In it’s ever aggressive march to protect the iPod trademark, Apple has done something incredible stupid. It was obnoxious enough when they started going after any products or companies with the term “pod” in it, but now Apple has released the hounds upon Podcast Ready, a service for podcasters. This has led many to ask, is Apple now trying to lay claim to the term podcast? Podcasters around the globe have exploded upon hearing this news. Some have suggested changing the name while others want to fight. I think it’s way to late for the name change and how can podcasters really fight this? The answer is we fight with the power of the social network, the blog, and the podcast itself. We have our own little pr machine and it’s time we turn it up to 10. Apple has always stood for freedom, creativity and a different way of doing things. In 1984, the famous Macintosh ad centered around taking down “the man”. Who’s “the man” now?
I have started a podcast as a companion to this text blog. It will cover many of the same topics, but expand upon them. I may also add some topics not covered here.
Visit the website at http://connectedworld.podshow.com
Get the feed: http://www.podshow.com/feeds/connectedworld.xml
There is also a direct link to the shows on the right hand sidebar.
It looks like Microsoft will indeed launch a digital music player to rival the iPod by Christmas. With the exception of the Xbox, Microsoft hasn’t had the best luck with hardware. This also spells bad news for all the other Microsoft compatible players because:
“They’re proposing an iTunes model approach,” the first source told Reuters. “They’re now interested in controlling the whole vertical stack of technology from the device to the service to the software.”
So, they understand the power of what Apple is doing with iPod, controlling end to end the entire system. I also wonder if they will finally build in Podcasting to their new software that will be pared with this device. I cannot believe they would not. Also, good news for Microsoft is they have put J. Allard, vice president of the Xbox team on the project. This guy definitely knows how to get things done. Xbox has been a huge success.
In the end, this is good for everyone as it will keep Apple honest and keep both companies innovating like mad to gain the advantage. The bad thing is that consumers will likely have to choose between two closed systems. At least the iPod goes cross plat form. I wonder if Microsoft’s will?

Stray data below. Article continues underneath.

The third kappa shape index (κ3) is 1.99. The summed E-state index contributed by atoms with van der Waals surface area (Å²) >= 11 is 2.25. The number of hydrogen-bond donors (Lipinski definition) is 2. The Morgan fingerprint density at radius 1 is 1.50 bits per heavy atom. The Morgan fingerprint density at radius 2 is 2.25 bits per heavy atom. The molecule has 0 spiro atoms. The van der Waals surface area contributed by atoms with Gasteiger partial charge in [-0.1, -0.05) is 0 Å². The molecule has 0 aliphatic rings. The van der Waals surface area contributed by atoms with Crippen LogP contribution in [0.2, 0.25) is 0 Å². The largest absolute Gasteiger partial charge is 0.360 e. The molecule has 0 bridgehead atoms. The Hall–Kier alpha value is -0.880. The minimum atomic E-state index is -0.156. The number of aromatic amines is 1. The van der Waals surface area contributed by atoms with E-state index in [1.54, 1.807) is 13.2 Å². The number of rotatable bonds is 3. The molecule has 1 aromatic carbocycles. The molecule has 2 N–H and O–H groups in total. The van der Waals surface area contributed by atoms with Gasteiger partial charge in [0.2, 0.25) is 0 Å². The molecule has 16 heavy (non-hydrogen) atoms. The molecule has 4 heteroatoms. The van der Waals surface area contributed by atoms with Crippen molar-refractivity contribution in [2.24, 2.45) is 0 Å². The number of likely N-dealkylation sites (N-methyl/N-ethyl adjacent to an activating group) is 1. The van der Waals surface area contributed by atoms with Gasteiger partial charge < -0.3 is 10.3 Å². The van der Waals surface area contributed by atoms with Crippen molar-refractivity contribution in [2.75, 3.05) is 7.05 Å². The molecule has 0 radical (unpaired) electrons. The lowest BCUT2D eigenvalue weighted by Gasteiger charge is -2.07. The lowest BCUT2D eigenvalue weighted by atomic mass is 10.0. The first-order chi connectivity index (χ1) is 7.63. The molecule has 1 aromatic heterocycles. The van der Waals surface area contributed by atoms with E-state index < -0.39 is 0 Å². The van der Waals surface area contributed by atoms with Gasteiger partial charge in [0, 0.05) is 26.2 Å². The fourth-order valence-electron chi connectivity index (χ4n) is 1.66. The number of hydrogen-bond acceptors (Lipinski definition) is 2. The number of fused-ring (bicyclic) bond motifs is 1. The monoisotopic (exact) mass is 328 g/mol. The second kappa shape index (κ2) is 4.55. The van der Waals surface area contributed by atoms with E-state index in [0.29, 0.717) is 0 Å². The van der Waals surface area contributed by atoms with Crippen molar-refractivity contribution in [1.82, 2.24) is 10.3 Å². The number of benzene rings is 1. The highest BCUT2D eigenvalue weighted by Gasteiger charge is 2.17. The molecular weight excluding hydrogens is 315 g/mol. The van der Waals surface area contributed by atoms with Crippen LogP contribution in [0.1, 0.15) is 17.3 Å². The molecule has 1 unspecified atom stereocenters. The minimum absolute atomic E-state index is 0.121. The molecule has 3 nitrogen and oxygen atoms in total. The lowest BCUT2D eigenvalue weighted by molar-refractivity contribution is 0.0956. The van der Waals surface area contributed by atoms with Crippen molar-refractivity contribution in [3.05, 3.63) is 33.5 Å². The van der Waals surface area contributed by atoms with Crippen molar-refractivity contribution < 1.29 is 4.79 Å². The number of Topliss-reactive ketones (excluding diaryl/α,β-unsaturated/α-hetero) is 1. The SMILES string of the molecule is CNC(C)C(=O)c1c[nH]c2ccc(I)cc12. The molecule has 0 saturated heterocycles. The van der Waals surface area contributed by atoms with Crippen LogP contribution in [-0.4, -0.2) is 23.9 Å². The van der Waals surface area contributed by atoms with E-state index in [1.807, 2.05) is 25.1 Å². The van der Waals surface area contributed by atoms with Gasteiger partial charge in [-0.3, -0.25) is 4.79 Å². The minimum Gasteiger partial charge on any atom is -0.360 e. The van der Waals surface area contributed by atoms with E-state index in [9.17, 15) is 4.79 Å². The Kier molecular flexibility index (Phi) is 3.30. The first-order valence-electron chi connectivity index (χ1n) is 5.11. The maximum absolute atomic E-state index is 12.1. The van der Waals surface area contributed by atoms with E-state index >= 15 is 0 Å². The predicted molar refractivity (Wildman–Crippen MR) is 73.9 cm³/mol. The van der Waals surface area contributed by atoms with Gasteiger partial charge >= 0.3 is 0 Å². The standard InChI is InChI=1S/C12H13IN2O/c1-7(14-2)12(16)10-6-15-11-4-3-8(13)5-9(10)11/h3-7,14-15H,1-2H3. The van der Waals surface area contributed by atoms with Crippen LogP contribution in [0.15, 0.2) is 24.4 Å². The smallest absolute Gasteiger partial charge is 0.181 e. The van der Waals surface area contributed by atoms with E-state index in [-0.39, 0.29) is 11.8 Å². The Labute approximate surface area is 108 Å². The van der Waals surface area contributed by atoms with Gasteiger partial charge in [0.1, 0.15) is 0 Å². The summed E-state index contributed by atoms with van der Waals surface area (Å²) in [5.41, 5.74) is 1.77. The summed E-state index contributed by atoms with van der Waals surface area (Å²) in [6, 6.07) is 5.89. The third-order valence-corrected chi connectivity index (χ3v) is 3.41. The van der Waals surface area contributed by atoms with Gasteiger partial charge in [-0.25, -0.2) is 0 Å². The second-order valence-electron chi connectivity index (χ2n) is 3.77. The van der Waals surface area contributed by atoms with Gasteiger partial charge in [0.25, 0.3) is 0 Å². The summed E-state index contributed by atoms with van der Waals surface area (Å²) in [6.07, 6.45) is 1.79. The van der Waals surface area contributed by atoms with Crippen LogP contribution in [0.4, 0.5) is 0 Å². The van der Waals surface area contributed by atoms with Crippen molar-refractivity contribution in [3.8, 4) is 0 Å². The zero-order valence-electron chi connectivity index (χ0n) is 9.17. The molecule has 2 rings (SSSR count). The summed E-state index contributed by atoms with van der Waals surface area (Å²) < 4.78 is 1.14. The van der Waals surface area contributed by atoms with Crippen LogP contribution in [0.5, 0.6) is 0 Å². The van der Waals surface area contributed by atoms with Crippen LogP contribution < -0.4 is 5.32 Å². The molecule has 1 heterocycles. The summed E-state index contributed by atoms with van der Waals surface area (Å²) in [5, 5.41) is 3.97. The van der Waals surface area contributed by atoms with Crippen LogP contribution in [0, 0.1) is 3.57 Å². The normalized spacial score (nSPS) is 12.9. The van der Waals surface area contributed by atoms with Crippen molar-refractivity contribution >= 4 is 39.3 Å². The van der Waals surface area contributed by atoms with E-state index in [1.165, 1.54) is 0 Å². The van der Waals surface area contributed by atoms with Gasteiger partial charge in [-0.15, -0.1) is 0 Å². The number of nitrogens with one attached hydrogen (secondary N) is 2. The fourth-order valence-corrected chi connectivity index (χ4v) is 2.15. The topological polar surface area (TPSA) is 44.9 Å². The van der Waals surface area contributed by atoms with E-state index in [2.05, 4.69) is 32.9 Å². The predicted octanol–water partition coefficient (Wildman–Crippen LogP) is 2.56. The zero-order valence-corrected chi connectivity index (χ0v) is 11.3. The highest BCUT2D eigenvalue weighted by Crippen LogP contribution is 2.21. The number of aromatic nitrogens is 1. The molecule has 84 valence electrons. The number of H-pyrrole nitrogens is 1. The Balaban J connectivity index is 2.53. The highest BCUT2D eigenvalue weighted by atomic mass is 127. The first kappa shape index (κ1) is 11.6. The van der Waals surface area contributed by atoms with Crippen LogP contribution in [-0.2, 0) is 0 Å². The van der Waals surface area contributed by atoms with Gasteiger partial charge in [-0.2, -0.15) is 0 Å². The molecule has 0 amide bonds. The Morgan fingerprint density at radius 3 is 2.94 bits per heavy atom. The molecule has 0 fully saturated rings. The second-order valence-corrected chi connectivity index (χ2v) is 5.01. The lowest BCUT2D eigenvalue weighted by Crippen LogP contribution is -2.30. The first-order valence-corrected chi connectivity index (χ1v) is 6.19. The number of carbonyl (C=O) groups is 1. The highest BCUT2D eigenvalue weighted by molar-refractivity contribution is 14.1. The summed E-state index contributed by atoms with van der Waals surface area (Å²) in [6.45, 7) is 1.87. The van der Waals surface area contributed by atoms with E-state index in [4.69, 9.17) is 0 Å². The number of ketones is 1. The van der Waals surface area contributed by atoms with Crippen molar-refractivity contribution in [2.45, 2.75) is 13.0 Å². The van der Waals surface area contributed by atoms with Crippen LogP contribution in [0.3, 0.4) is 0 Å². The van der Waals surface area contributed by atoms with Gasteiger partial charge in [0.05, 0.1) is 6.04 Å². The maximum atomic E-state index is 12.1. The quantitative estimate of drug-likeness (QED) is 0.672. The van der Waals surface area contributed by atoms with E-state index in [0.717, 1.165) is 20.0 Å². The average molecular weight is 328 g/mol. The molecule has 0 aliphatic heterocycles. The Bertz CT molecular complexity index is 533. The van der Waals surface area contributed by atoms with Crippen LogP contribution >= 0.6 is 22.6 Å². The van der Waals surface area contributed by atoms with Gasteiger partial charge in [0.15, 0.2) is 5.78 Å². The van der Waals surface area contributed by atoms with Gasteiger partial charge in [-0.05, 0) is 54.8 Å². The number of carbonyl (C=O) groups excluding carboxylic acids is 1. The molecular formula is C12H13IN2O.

I just counted and I have 107 podcasts in my iTunes. The first step is admitting you have a problem.
Apple is celebrating the 1 year anniversary of podcasting on iTunes. My God, has is been that long already? Well we haven’t gotten very far in a year. Most of the top programs listed are corporate and old media. Completely lost are the smaller indie podcasts, just as was predicted. I still use iTunes as a podcast client only because it can bookmark any podcast as you play it. But I don’t usually find new podcasts via their directory.
I love the tv show Lost. It's an intelligent, fun and exciting show full of mystery and suspense. But what is really amazing is how Lost is becoming much more than a tv show. By the second season, more than 5 podcasts were regularly being produced from fans. These shows garnered tens of thousands of listeners. Weblogs and Internet forums followed. A huge Internet community has sprung up around Lost. It's not the first of this phenomenon. Star Wars, Star Trek, Alias and other sci-fi and fantasy shows have similar fans who meet and mingle on the Net.
But with Lost, the producers have embraced the new media and are using it themselves to extend the brand. First was the official Lost podcast with two of the main writers. It's a well produced show with some behind the scenes reflections from the actual writers themselves as well as exclusive interviews with the cast. Then, producers created a website for the Hanso Foundation, a fictitious company that plays an important role in the show. On this website are more clues to the overall mystery. Now, this summer, they are going all out. A brand new Hanso website along with other specialized sites are creating what is being called a "Lost Experience". Clues lead to more clues that lead to other websites. They have linked this on-line experience with the show itself producing a Hanso Foundation ad that runs on tv and directs people to different websites. One ad contained a phone number that connected fans to a voicemail system that provided many tasty clues to the show.
From a marketing perspective, producers and advertisers are getting together and fans will find various sponsors cleverly included in the Lost Experience. Monster.com, Verisign, and Sprite have been early participants. These sponsors are so well integrated into the experience, they hardly seem like ads.
Starting next season, Lost producers will embrace the mobile market and produce special "mobisodes" or special short episodes for mobile phones. This is absolutely brilliant and will be yet another avenue to interact with and market to viewers. NBC now is asking that all their future shows have interactive elements to them as well. Maybe these new on-line, interactive elements for tv will finally break the couch potato mentality of many Americans.